Off-farm siblings and family equity
There is a saying often employed in succession planning circles that a will is not a succession plan.
In addition to achieving financial security for exiting generations, what we are seeking to assist successors in achieving through a formal succession planning process, is the security of knowing that having committed to a future of farming, the assets so integral to their future success will always continue to be available to them. In addition, for off-farm siblings and in many cases their parents, the security of knowing that whilst not involved in the ongoing family business, their being part of the family sees them receive an appropriate share of family wealth.
By their very nature, wills on their own are unable to achieve this desired level of security for all.
That is to say the terms of a will can be changed without due consideration for the commitment that others have made to its original intentions. Wills can also be challenged by parties deemed legally entitled at the time of death, but who at the time of agreement and commitment, either had no reasonable cause for inclusion in its gifts or had expressed no discontent with the arrangements.
Having said that, in practical terms the financial strength of the farming balance sheet may be substantially exhausted having addressed the independent, financial security objectives of the exiting generation and, at the same time, ensuring future business security for farming successors through the transfer of ownership in farming assets. In such scenarios the only avenue left for the achievement of continued farming as well as family equity is by invoking the concept of an “early inheritance”. In so doing and by default, off-farm siblings rely on Mum and Dad’s wills to deliver equity at the time of their deaths through the distribution of lifestyle assets and the remaining retirement investment pool.
Accordingly, the drawing of a legally binding, Family Financial Agreement that encompasses all aspects of the agreed and finalised arrangements and also governs the gifts envisaged under wills, is an essential element to any comprehensive Succession Plan that delivers security for all stakeholders. Whilst such an agreement can overcome the shortcomings of wills previously discussed, it must be recognised that family members who proceed, relying for equity on the “wrong end of an early inheritance”, continue to carry the risk of Mum and Dad’s longevity as well as possible negative impacts of future financial events.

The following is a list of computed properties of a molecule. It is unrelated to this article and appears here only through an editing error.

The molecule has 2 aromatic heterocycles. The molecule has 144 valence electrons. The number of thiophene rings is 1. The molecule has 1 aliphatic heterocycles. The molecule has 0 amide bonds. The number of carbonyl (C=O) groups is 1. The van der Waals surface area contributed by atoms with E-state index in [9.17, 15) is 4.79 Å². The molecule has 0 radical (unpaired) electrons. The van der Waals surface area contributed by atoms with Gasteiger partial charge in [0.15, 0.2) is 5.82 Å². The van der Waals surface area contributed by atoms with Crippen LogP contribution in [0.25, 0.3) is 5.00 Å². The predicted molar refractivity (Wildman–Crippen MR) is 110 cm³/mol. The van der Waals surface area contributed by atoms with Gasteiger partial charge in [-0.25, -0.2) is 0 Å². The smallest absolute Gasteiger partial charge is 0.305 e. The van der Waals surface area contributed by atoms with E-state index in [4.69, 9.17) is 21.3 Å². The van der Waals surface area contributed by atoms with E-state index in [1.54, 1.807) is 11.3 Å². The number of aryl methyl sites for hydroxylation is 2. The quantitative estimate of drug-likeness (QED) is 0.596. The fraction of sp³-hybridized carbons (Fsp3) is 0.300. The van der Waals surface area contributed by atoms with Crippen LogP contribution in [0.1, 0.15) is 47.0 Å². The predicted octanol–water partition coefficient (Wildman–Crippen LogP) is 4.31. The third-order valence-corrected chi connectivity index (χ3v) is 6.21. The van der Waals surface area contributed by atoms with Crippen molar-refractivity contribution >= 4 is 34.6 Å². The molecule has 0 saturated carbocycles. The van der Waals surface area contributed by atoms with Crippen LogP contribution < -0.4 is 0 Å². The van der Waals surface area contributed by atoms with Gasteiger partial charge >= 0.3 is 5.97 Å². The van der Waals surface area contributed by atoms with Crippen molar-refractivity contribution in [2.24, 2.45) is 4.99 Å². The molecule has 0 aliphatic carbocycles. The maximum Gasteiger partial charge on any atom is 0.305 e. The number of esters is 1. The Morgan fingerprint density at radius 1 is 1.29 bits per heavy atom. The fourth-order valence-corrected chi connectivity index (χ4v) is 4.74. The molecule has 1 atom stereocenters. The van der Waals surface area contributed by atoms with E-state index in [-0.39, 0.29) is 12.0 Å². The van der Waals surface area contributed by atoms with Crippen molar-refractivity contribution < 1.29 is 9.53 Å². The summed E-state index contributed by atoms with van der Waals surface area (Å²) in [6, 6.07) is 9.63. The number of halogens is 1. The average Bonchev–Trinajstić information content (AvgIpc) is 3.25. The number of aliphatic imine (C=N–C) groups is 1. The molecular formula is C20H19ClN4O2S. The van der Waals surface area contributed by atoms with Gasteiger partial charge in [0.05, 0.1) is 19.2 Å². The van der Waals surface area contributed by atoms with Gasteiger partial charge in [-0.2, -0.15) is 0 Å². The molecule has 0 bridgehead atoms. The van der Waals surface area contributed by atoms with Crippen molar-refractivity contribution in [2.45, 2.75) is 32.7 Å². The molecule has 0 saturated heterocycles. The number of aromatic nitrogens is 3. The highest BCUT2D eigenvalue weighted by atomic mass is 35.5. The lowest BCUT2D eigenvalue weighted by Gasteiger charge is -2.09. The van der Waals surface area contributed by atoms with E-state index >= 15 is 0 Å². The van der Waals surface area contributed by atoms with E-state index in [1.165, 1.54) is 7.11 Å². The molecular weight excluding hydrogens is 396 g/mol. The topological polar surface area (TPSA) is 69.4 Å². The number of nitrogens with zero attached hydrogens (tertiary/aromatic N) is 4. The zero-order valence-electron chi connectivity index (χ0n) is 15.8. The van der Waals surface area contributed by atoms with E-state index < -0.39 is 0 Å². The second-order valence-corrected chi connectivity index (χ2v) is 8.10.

There is no “textbook answer’ or “best practice formula” for adoption here.
Family equity can only be achieved when all family members have had their expectations uncovered, discussed, and logically addressed, in a manner giving rise to a sense of alignment in the light of what can prudently and practically be achieved in tandem with a viable farming transition.
Whilst not an exact science, following a structured framework in analysing differing concepts of equity not only assists in providing comfort in the context of “having done the best possible for all” but is also an effective tool in educating and conveying reason, to all family stakeholders, for what may be seen as tough, “knock on” implications of the concepts adopted.
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By proactively planning for the handover of your farm business and related assets, contemplating the future needs of family group members, borrowings and appropriate entities, be prepared for the unexpected when it happens and gain certainty for the next generation wanting to take over the family business. Wayne Turner understands the difficulty in starting those conversations and can have you and your family turn those into a positive and constructive succession planning process. Call Wayne on 07 4669 9800.
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